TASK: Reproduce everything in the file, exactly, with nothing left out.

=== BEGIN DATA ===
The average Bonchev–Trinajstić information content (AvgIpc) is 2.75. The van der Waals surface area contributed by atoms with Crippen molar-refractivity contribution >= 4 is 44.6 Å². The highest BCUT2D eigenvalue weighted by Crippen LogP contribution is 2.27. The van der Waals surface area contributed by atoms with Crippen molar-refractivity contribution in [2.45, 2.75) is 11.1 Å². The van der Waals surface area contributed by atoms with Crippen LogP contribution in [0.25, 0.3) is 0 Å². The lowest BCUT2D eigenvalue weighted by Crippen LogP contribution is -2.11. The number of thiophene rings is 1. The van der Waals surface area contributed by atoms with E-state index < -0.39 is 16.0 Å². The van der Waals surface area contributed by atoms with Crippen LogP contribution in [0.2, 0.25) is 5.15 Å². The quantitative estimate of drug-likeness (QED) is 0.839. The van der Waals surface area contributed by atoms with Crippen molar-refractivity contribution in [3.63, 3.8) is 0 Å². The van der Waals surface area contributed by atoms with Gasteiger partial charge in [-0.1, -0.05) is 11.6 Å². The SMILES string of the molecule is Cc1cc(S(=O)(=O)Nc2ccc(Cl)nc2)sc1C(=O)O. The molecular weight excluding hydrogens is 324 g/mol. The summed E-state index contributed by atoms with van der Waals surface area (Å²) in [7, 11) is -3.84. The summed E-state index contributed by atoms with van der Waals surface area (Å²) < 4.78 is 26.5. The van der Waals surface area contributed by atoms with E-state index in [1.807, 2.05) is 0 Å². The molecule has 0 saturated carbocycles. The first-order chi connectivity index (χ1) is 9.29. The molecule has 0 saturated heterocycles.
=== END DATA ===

The average Bonchev–Trinajstić information content (AvgIpc) is 2.75. The van der Waals surface area contributed by atoms with Crippen molar-refractivity contribution >= 4 is 44.6 Å². The highest BCUT2D eigenvalue weighted by Crippen LogP contribution is 2.27. The van der Waals surface area contributed by atoms with Crippen molar-refractivity contribution in [2.45, 2.75) is 11.1 Å². The van der Waals surface area contributed by atoms with Crippen LogP contribution in [0.25, 0.3) is 0 Å². The lowest BCUT2D eigenvalue weighted by Crippen LogP contribution is -2.11. The number of thiophene rings is 1. The van der Waals surface area contributed by atoms with E-state index < -0.39 is 16.0 Å². The van der Waals surface area contributed by atoms with Crippen LogP contribution in [0.2, 0.25) is 5.15 Å². The quantitative estimate of drug-likeness (QED) is 0.839. The van der Waals surface area contributed by atoms with Crippen molar-refractivity contribution in [3.63, 3.8) is 0 Å². The van der Waals surface area contributed by atoms with Gasteiger partial charge in [-0.1, -0.05) is 11.6 Å². The SMILES string of the molecule is Cc1cc(S(=O)(=O)Nc2ccc(Cl)nc2)sc1C(=O)O. The molecular weight excluding hydrogens is 324 g/mol. The summed E-state index contributed by atoms with van der Waals surface area (Å²) in [7, 11) is -3.84. The summed E-state index contributed by atoms with van der Waals surface area (Å²) < 4.78 is 26.5. The van der Waals surface area contributed by atoms with E-state index in [1.807, 2.05) is 0 Å². The molecule has 0 saturated carbocycles. The first-order chi connectivity index (χ1) is 9.29. The molecule has 0 saturated heterocycles.